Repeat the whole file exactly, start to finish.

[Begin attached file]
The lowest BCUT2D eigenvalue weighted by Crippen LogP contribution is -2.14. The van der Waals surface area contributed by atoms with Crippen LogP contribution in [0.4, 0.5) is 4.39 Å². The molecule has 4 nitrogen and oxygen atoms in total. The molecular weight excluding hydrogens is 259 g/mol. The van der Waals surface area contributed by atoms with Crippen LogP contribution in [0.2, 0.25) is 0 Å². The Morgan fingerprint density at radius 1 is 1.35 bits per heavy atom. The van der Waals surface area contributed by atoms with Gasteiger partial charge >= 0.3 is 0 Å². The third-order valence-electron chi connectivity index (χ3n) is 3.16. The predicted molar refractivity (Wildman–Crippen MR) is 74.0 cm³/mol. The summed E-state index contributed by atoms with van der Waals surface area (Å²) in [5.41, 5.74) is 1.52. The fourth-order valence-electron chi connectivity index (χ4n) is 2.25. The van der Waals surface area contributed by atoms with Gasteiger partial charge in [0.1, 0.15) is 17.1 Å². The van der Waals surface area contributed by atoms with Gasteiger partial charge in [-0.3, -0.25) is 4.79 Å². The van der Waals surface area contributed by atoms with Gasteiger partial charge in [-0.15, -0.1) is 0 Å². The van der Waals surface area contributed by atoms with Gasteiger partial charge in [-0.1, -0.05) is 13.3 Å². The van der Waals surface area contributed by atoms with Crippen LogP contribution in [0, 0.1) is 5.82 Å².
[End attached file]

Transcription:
The lowest BCUT2D eigenvalue weighted by Crippen LogP contribution is -2.14. The van der Waals surface area contributed by atoms with Crippen LogP contribution in [0.4, 0.5) is 4.39 Å². The molecule has 4 nitrogen and oxygen atoms in total. The molecular weight excluding hydrogens is 259 g/mol. The van der Waals surface area contributed by atoms with Crippen LogP contribution in [0.2, 0.25) is 0 Å². The Morgan fingerprint density at radius 1 is 1.35 bits per heavy atom. The van der Waals surface area contributed by atoms with Gasteiger partial charge >= 0.3 is 0 Å². The third-order valence-electron chi connectivity index (χ3n) is 3.16. The predicted molar refractivity (Wildman–Crippen MR) is 74.0 cm³/mol. The summed E-state index contributed by atoms with van der Waals surface area (Å²) in [5.41, 5.74) is 1.52. The fourth-order valence-electron chi connectivity index (χ4n) is 2.25. The van der Waals surface area contributed by atoms with Gasteiger partial charge in [0.1, 0.15) is 17.1 Å². The van der Waals surface area contributed by atoms with Gasteiger partial charge in [-0.3, -0.25) is 4.79 Å². The van der Waals surface area contributed by atoms with Gasteiger partial charge in [-0.15, -0.1) is 0 Å². The van der Waals surface area contributed by atoms with Gasteiger partial charge in [-0.1, -0.05) is 13.3 Å². The van der Waals surface area contributed by atoms with Crippen LogP contribution in [0, 0.1) is 5.82 Å².